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A Peek at the Hiring Process and Life as an SEO Specialist

It’s that time again…Wpromote is hiring for a SEO Specialist position! Know anyone who might be interested? Learn more about what it means to be part of the Wpromote team from our very own Justin McKinney!


Tara: What compelled you to apply to Wpromote in the first place?

Justin: I acquired a basic understanding of SEO at another company, but I was looking for an opportunity to really break into the SEO industry despite not having years of experience. When I Justin_pic for blog postfound Wpromote online, I immediately thought that it would be a perfect fit for me. From the website and reviews of the company online I could tell Wpromote had a great company culture and space. Reading the job description for the SEO Specialist role was what convinced me to apply; it didn’t require several years of experience, training would be provided, and I would be working on real accounts right from the start.


Tara: How would you describe your recruitment experience, from the initial conversation to accepting an offer?

Justin: The recruitment experience was quick, easy, and professional. A few days after submitting my resume I received a call and had a brief phone interview with HR. At the end of that call I was scheduled for an interview at the beginning of the following week. I interviewed with a SEO Director and Manager for about 45 minutes. Finally, the Friday of that same week I received a call saying that I got the job! The entire process took less than 2 weeks, and everybody I interacted with was courteous and professional.


Tara: What excites you about the Account Manager role within the SEO team?

Justin: The Specialist role was the perfect place for me to really begin my SEO career in earnest. I received excellent training from our experts in the department, and I developed a number of SEO skills, technical and otherwise. Now that I am transitioning to the Manager position, I am excited to take my knowledge and skills and apply them to full SEO and digital marketing campaigns. I’m also looking forward to working directly with Wpromote’s clients, as the Specialist role is generally not client facing.


Tara: What hints and tips would you give to candidates looking to join your team here at Wpromote?

Justin: Have a really solid understanding of the SEO basics; you should be able to explain the importance of title tags or why links matter in SEO. Additionally, read up on some SEO blogs to make sure you are up-to-date on SEO news and best practices, as this industry is constantly changing. The Wpromote Blog is a great place to start! Lastly, ask yourself if you are a good fit for the job; we’re fast-paced, hard working, and team-oriented.


Tara: Why did you see Wpromote as the agency of choice for opportunities within the sphere of SEO?

Justin: Wpromote is one of the few companies, let alone agencies, that has an entry-level SEO position. While you do need some skill and background in SEO, it does not require years of experience. Additionally, as I mentioned the SEO department is filled with SEO experts who really accelerated my own learning and development. Lastly, it was clear that Wpromote is a leader in the online marketing industry, and I wanted to be a part of that type of community.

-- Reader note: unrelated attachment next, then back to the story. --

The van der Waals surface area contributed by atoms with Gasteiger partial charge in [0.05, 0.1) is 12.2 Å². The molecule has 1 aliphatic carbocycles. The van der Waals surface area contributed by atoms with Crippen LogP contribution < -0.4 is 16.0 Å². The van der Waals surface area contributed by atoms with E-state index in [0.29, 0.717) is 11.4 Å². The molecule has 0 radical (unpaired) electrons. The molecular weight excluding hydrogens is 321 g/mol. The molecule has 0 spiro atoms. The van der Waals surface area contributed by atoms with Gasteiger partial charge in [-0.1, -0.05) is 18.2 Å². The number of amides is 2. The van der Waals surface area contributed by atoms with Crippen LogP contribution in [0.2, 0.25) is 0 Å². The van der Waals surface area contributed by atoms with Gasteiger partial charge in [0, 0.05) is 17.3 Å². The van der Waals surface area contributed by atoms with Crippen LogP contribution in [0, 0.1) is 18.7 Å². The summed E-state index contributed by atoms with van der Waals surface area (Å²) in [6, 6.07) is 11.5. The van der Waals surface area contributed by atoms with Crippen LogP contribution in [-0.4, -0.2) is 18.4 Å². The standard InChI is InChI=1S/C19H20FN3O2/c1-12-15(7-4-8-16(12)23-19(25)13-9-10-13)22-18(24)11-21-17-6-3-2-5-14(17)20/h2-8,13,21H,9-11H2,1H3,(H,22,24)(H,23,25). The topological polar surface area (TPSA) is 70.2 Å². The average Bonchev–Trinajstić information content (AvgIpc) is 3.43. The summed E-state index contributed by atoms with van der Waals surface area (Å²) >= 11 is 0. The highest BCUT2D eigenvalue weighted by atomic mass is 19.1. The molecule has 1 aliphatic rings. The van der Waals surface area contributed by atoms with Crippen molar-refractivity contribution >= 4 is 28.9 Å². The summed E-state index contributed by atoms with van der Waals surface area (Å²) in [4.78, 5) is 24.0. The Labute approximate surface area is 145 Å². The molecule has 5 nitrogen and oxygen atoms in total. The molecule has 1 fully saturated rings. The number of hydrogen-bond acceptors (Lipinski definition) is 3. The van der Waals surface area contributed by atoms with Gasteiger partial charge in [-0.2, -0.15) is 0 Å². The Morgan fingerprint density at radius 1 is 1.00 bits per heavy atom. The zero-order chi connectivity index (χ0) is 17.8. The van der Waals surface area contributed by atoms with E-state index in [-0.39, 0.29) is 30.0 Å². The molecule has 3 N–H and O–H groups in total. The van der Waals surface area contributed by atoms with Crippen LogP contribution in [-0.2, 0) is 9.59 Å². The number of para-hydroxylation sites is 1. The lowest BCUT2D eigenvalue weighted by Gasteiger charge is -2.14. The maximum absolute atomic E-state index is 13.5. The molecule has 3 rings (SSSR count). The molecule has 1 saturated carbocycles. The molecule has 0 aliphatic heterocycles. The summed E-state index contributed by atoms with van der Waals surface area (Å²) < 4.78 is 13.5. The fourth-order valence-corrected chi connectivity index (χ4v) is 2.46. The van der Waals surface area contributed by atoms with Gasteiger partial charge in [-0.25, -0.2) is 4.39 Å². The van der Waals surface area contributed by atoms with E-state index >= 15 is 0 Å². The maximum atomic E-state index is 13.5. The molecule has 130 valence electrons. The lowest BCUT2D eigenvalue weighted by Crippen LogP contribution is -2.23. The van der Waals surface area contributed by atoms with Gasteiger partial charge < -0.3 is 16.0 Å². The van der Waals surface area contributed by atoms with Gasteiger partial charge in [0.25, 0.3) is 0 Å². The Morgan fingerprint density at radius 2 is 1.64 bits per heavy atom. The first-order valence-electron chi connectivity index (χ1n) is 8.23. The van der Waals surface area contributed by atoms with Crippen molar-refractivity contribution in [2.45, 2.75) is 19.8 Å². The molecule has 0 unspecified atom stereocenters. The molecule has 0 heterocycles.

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A Smattering of SEO – Will It Or Won’t It Boost My Rankings…

Howdy folks, happy October and welcome to another Smattering of SEO news! This week we have a couple of interesting tidbits, such as the possibility of a real-time Penguin algorithm right around the corner, along with things that will and won’t boost your rankings in Google! Check it all out below, and have a great week!

Google News

  • Mueller: Real-Time Penguin Algorithm Possibly Launching By Year’s End – In a recent Google Hangout with Google’s John Mueller, he said that while he’s not sure when the real-time update to the Penguin algorithm would launch, he believes it could be within the next few months, or before the end of the year. This doesn’t mean it’ll actually happen, mind you, as this is something they’ve been trying to do for a while now, but it’d be great to see it finally happen.
  • Mueller (Again): There’s No Ranking Advantage To External Linking – Some SEO folks have believed for a while that there might be a ranking advantage – however infinitesimally small – in linking from your site to other, relevant sites. It was believed that, if you linked to relevant sites, you were trying to show yourself as relevant and authoritative in your space. Well, John Mueller squashed those beliefs in a recent Google Hangout saying, “It is not something that we would say that there is any SEO advantage of linking to someone else’s site.”


  • Google Ads Ranking Advantage For Apps Using New App Indexing API – Recently at SMX East, Google Webmaster Trends Analyst Mariya Moeva said that there would be an upcoming rankings boost for apps that used their new App Indexing API. Apparently the API will help Google figure out how useful the app is to users, and will use that information to likely help rank more useful apps higher in search results. Therefore, if you have an app, make sure you implement this API.
  • Illyes: We’re Experimenting With A Mobile Index – If you recall, last week I reported that Google’s Gary Illyes said via Twitter that Google only has a desktop index and no mobile index. Apparently, again over Twitter, he’s now said Google is “still experimenting” with a mobile index, so one might as of yet exist at some point in the future, maybe. As of right now, however, it’s still all desktop all the way.